In Iraq, this political uncertainty is not the result of poor post-war planning or protracted insurgency, although, clearly both have exacerbated the problem. The fault lines were there long before Saddam rose to power, and they threatened to give under the pressure of the economic sanctions in the decade leading up to our invasion. They were on the minds of Iraqis I met when I first arrived nearly a year ago and they were the subject of several of my earliest dispatches.
Nobody knows what the future will bring for Iraq. In my opinion, it's already in a civil war, though many people seem afraid to say it. Actually, the reluctance is more likely ordinal in nature–-no one wants to be the first to say what many know to be true. Many now-stable democracies have suffered civil wars. Democracy, despite its inherent nobility, is seldom easy or pretty. At its best, democracy is a reflection of the "people," and we all know what "they" are like. (Mission Impossible: Mission Complete)
This latest election will reveal these ethnic, tribal and religious differences in the clearest picture to date because all indications are that the Sunnis have finally come out in strong numbers to participate in a peaceful exercise of their opinions. In 10 months, this picture did not change and these differences may end up carving what we now know as Iraq into two, perhaps three different countries. Some people equate that with mission failure, but I never got that sense from the people I talked to whether they were Coalition soldiers or Iraqi citizens. Some seemed impatient for an outcome that they saw as inevitable, while others sensed the value in making every effort to maintain a unified nation, whether or not it succeeded.
Smoke and flame, and piles of trash and metal, mark the boundaries of the so-called Sunni Triangle, where civil war rages. Other areas, including the Kurdish zone where just a few hours earlier we had picnicked on grilled mutton, are peaceful and marked by progress—schools in session, roads being paved, houses being built, shops open for business. The Kurds are becoming stronger by the hour. But make no mistake about it: the Kurds are not getting stronger by the hour because the Americans like them. Americans like them because they are the kind of people who get stronger by the hour. (Hello, Ameriki)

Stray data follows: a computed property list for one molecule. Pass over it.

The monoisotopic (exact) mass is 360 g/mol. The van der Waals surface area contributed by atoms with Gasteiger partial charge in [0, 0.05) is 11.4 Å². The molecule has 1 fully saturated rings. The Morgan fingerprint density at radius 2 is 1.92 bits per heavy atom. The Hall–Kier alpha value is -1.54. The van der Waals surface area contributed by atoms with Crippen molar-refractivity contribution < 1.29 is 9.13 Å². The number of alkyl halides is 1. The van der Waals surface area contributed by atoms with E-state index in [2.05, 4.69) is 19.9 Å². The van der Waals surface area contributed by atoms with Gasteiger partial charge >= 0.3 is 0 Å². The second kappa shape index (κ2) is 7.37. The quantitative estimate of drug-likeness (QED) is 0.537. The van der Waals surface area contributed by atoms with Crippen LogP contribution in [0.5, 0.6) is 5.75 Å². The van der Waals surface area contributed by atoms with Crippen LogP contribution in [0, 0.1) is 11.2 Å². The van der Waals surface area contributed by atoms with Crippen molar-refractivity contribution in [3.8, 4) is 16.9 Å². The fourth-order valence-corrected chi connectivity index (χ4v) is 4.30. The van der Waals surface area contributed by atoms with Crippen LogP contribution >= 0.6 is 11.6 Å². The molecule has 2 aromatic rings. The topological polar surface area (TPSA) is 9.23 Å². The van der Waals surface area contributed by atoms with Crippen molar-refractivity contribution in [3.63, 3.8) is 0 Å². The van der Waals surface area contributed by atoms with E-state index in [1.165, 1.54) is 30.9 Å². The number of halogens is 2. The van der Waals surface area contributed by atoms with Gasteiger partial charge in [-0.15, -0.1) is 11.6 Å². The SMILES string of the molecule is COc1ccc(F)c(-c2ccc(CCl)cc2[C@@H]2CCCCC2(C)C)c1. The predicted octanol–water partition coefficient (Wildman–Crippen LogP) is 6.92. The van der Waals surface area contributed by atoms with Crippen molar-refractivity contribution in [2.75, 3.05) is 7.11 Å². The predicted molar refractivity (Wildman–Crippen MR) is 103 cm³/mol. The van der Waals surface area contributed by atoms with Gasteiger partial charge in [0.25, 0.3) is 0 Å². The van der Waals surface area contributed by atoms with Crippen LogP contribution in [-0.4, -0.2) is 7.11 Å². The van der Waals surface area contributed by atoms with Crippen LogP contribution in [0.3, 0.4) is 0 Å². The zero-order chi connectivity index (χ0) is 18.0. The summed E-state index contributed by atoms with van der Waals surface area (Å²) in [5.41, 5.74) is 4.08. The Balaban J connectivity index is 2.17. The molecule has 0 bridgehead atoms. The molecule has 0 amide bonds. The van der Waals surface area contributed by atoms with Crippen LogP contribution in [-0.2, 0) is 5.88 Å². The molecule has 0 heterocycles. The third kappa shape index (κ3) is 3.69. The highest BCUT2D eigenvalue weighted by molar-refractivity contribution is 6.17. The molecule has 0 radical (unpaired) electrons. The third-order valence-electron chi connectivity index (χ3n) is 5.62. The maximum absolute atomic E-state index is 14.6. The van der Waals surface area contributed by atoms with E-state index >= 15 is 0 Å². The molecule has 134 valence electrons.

I was able to spend a lot of time roaming around villages and cities under Kurdish control, because these are the most peaceful and secure areas of the country. They are also regions where Americans are very welcome. The more time I spent with the Kurds the more I came to respect and like them. I wrote of how Americans and Kurds “clicked” in our respective national characters. Spending time with Kurds is like spending time with Brits, or Poles or Aussies—for Americans, it’s like extended family.
I found myself talking with a Kurdish man who spoke German. We had a direct conversation; his German was fluent. His accent was clear and high. He was a businessman and had lived in exile in Germany. The Diaspora curse turned into a blessing for this man, which is true for many exiled Kurds. After they were pushed from Iraq, they settled in places like Munich, London and Nashville, where they went about the business of surviving, but never forgetting home. They learned new languages, laws, customs, and made connections. Kurdish survival skills rival their courage in battle. Many are now returning to their homeland, armed with ideas, inspired by the opportunity to rebuild their country. (Hello Ameriki)
Never again should we abandon the Kurds. We should always be prepared to defend the Iraqi Kurds with our own blood. An independent and strong Kurdistan in that dangerous region would be an oasis for democracy and a powerful ally for Americans. These people are not likely to welcome us just when their neighbors are suddenly getting greedy for land only to kick us out when our own interests are threatened. Kurds won’t be teaching anti-American rhetoric as a religion in any of their schools.